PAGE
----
2. Candide III says:

    Jim, sorry again, but when you talk about Russia you don’t know WTF you are talking about. If Putin is first on Latynina’s hate list, Harvard is a close second. She is against mass immigration, multi-culti, Marxism, cultural or not, communism, socialism and democracy. E.g. on December 28 she wrote:

    ? 1991 ????, ????? ?????? ?????????, ?? ???????, ??? ? ????? ??????? ????????? ????? ? ??????????, ? ? ?????? ??????? ???????????? ? ???????? ?????????. ??????, ?????? 20 ???, ??? ???? ????, ??? ??????????, ???????? ????????????? ????? ????? ? ??????????. ? ?? ???? ???????, ??? ? ????? ?????. ???? ?????? ???? ?????? ????? ??? ??? ? XIX ????.

    ? ?? ?????, ??? ?? ????, ??????? ???????? ??????????????? ???????? ??????? ?? ??????, ????????? ???, ??? ???? ???????? ? ?????????? ???????????????, ? ?????????? ??????????????, ???????? ???? ???????? ???? ????? ????????, ??????? ?? ????????????, ? ???? ????? ?????????? ???????????????, ??????????? ? ????????? ??????.

    In 1991, when communism collapsed, we thought that on one side there is market and democracy, and on the other side, totalitarianism and planned economy. Now, 20 years later, it is clear for me that democracy and universal suffrage leads to socialism. I do not want to say that I’m so smart. John Stuart Mill said exactly that in the XIX century.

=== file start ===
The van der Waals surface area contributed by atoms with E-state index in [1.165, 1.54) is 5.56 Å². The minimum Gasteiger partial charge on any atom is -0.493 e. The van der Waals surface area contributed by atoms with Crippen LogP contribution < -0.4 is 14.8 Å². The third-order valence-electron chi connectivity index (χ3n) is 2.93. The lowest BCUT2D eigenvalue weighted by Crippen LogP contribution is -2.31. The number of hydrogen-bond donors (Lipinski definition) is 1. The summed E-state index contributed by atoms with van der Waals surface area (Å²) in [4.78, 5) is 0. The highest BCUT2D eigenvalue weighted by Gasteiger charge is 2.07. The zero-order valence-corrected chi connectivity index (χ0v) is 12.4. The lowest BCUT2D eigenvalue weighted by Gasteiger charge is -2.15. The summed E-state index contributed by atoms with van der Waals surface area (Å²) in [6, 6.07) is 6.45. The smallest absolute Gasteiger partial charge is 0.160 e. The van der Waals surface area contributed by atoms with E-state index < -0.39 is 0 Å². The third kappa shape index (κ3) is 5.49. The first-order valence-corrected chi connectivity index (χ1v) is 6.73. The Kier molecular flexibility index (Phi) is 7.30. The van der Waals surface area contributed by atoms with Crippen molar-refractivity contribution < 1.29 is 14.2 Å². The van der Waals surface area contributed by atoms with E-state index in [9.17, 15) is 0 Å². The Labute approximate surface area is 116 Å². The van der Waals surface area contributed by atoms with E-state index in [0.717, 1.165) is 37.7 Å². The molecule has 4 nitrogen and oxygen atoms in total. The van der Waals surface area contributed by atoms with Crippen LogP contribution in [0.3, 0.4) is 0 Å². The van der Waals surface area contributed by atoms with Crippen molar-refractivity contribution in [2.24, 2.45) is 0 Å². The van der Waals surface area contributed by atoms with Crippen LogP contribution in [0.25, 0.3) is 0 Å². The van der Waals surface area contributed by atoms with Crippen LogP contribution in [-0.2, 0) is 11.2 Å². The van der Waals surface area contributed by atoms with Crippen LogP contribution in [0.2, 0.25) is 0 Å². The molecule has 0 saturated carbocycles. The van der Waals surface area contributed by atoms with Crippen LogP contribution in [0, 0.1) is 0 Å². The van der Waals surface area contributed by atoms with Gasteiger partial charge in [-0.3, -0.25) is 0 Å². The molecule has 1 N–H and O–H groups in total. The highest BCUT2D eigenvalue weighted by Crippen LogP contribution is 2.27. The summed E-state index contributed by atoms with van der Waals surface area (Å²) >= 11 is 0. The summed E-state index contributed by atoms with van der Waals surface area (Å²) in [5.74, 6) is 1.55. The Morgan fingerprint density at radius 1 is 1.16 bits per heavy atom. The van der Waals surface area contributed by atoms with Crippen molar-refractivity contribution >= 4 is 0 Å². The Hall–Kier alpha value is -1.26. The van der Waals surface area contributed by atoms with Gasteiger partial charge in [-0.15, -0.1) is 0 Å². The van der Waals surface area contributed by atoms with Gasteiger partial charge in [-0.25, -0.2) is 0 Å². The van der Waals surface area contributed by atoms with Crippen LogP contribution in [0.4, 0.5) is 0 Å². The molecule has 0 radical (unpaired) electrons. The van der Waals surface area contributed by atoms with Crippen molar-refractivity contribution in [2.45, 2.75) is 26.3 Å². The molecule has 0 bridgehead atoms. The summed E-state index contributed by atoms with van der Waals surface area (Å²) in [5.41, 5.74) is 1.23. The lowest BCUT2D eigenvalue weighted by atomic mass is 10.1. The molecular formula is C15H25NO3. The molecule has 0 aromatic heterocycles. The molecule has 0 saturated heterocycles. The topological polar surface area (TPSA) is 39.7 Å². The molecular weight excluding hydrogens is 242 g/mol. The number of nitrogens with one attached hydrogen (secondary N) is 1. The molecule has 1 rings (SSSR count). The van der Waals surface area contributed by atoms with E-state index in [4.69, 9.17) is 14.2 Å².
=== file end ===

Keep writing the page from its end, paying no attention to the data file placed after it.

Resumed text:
And we see that those people who are the dominant influence groups in the West are telling us that we should fight the accursed exploiters and polluters, admit our terrible guilt before the peoples we had colonized, and that we should have free health care, free education and decent pensions.

    See what I mean? Now about why she isn’t getting a bullet to the head from Putin. Basically it’s the same reason you or Mangan aren’t getting one from Obama: she is irrelevant. Her audience is a few ten thousand people who listen to Echo Moskvy, and even on Echo Moskvy she is a controversial character.